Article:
The response of tumors to anticancer drugs has been observed in real-time, 3D images using technology developed at Purdue University. The new digital holographic imaging system uses a laser and a charged couple device (CCD) to see inside tumor cells. The instrument also may have applications in drug development and medical imaging.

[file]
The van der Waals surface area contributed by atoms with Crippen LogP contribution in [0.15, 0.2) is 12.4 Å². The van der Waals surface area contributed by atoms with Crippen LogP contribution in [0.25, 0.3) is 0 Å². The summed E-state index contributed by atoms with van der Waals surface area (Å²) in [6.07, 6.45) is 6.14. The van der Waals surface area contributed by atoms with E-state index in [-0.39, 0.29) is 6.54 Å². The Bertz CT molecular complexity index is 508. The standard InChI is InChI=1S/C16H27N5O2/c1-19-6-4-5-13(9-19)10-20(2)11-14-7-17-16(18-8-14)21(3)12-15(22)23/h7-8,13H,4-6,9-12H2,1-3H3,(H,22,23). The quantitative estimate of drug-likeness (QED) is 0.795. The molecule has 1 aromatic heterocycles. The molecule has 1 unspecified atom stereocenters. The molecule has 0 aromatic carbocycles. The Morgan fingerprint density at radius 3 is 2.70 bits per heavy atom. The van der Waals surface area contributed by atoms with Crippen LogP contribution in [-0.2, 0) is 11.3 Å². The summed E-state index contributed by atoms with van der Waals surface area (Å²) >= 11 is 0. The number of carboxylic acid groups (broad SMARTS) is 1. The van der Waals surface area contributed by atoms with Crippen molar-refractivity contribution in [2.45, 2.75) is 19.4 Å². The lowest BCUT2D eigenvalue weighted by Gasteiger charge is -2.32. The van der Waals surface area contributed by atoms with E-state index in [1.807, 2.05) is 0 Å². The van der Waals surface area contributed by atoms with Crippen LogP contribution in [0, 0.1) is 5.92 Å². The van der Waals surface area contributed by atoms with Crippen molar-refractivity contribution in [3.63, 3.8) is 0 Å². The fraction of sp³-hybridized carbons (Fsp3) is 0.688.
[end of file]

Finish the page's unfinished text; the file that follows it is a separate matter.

"This is the first time holography has been used to study the effects of a drug on living tissue," said David D. Nolte, the Purdue professor of physics who leads the team. "We have moved beyond achieving a 3D image to using that image for a direct physiological measure of what the drug is doing inside cancer cells. This provides valuable information about the effects of various doses of the drug and the time it takes each dose to become significantly effective."

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